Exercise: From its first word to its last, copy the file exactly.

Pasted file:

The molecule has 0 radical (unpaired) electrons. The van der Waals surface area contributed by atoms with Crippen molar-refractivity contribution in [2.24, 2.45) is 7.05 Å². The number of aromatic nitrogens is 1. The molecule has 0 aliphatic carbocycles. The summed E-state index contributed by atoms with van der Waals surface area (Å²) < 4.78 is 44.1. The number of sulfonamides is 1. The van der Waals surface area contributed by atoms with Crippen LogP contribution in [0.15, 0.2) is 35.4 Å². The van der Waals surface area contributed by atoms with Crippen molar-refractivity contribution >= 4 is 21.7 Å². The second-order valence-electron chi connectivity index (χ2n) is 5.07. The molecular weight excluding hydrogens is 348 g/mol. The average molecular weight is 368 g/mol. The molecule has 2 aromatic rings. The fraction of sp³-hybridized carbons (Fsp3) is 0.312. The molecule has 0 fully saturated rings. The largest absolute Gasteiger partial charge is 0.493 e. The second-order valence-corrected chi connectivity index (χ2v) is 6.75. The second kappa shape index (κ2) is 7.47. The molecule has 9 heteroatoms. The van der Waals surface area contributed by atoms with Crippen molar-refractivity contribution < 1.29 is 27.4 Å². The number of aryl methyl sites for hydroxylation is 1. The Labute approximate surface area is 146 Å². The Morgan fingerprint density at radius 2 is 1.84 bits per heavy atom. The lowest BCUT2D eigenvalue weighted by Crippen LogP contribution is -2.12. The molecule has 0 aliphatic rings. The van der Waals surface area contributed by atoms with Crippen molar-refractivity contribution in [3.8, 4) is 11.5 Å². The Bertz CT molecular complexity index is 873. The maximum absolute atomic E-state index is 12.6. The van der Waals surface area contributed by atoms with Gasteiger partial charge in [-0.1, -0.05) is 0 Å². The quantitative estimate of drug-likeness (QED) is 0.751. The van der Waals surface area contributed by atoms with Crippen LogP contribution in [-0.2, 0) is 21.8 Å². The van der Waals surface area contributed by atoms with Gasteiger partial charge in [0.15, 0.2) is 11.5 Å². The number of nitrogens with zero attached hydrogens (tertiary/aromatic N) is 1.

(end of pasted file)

The molecule has 0 radical (unpaired) electrons. The van der Waals surface area contributed by atoms with Crippen molar-refractivity contribution in [2.24, 2.45) is 7.05 Å². The number of aromatic nitrogens is 1. The molecule has 0 aliphatic carbocycles. The summed E-state index contributed by atoms with van der Waals surface area (Å²) < 4.78 is 44.1. The number of sulfonamides is 1. The van der Waals surface area contributed by atoms with Crippen LogP contribution in [0.15, 0.2) is 35.4 Å². The van der Waals surface area contributed by atoms with Crippen molar-refractivity contribution >= 4 is 21.7 Å². The second-order valence-electron chi connectivity index (χ2n) is 5.07. The molecular weight excluding hydrogens is 348 g/mol. The average molecular weight is 368 g/mol. The molecule has 2 aromatic rings. The fraction of sp³-hybridized carbons (Fsp3) is 0.312. The molecule has 0 fully saturated rings. The largest absolute Gasteiger partial charge is 0.493 e. The second-order valence-corrected chi connectivity index (χ2v) is 6.75. The second kappa shape index (κ2) is 7.47. The molecule has 9 heteroatoms. The van der Waals surface area contributed by atoms with Crippen molar-refractivity contribution < 1.29 is 27.4 Å². The number of aryl methyl sites for hydroxylation is 1. The Labute approximate surface area is 146 Å². The Morgan fingerprint density at radius 2 is 1.84 bits per heavy atom. The lowest BCUT2D eigenvalue weighted by Crippen LogP contribution is -2.12. The molecule has 0 aliphatic rings. The van der Waals surface area contributed by atoms with Crippen molar-refractivity contribution in [3.8, 4) is 11.5 Å². The Bertz CT molecular complexity index is 873. The maximum absolute atomic E-state index is 12.6. The van der Waals surface area contributed by atoms with Gasteiger partial charge in [-0.1, -0.05) is 0 Å². The quantitative estimate of drug-likeness (QED) is 0.751. The van der Waals surface area contributed by atoms with Crippen LogP contribution in [-0.2, 0) is 21.8 Å². The van der Waals surface area contributed by atoms with Gasteiger partial charge in [0.15, 0.2) is 11.5 Å². The number of nitrogens with zero attached hydrogens (tertiary/aromatic N) is 1.